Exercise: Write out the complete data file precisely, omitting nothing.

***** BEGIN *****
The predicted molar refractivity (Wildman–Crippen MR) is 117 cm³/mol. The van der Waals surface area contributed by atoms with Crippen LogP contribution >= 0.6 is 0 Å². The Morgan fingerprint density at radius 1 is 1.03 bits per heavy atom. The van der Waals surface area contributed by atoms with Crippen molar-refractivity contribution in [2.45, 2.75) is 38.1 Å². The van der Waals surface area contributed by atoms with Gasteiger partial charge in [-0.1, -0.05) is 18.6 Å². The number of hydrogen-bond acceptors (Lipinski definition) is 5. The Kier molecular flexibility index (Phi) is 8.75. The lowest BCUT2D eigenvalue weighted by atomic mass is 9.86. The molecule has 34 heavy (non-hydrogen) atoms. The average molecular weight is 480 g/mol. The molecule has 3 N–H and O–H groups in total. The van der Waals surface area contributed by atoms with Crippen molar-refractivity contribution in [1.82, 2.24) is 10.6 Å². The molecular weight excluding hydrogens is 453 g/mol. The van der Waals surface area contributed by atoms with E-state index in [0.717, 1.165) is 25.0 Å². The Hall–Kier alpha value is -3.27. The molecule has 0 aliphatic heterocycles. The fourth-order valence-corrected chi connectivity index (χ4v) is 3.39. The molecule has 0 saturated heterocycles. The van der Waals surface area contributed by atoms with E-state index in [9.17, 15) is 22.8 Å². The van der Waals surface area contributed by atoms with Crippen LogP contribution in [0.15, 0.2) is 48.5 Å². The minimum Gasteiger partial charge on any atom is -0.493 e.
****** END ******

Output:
The predicted molar refractivity (Wildman–Crippen MR) is 117 cm³/mol. The van der Waals surface area contributed by atoms with Crippen LogP contribution >= 0.6 is 0 Å². The Morgan fingerprint density at radius 1 is 1.03 bits per heavy atom. The van der Waals surface area contributed by atoms with Crippen molar-refractivity contribution in [2.45, 2.75) is 38.1 Å². The van der Waals surface area contributed by atoms with Gasteiger partial charge in [-0.1, -0.05) is 18.6 Å². The number of hydrogen-bond acceptors (Lipinski definition) is 5. The Kier molecular flexibility index (Phi) is 8.75. The lowest BCUT2D eigenvalue weighted by atomic mass is 9.86. The molecule has 34 heavy (non-hydrogen) atoms. The average molecular weight is 480 g/mol. The molecule has 3 N–H and O–H groups in total. The van der Waals surface area contributed by atoms with Crippen molar-refractivity contribution in [1.82, 2.24) is 10.6 Å². The molecular weight excluding hydrogens is 453 g/mol. The van der Waals surface area contributed by atoms with E-state index in [0.717, 1.165) is 25.0 Å². The Hall–Kier alpha value is -3.27. The molecule has 0 aliphatic heterocycles. The fourth-order valence-corrected chi connectivity index (χ4v) is 3.39. The molecule has 0 saturated heterocycles. The van der Waals surface area contributed by atoms with E-state index in [9.17, 15) is 22.8 Å². The van der Waals surface area contributed by atoms with Crippen LogP contribution in [0.15, 0.2) is 48.5 Å². The minimum Gasteiger partial charge on any atom is -0.493 e.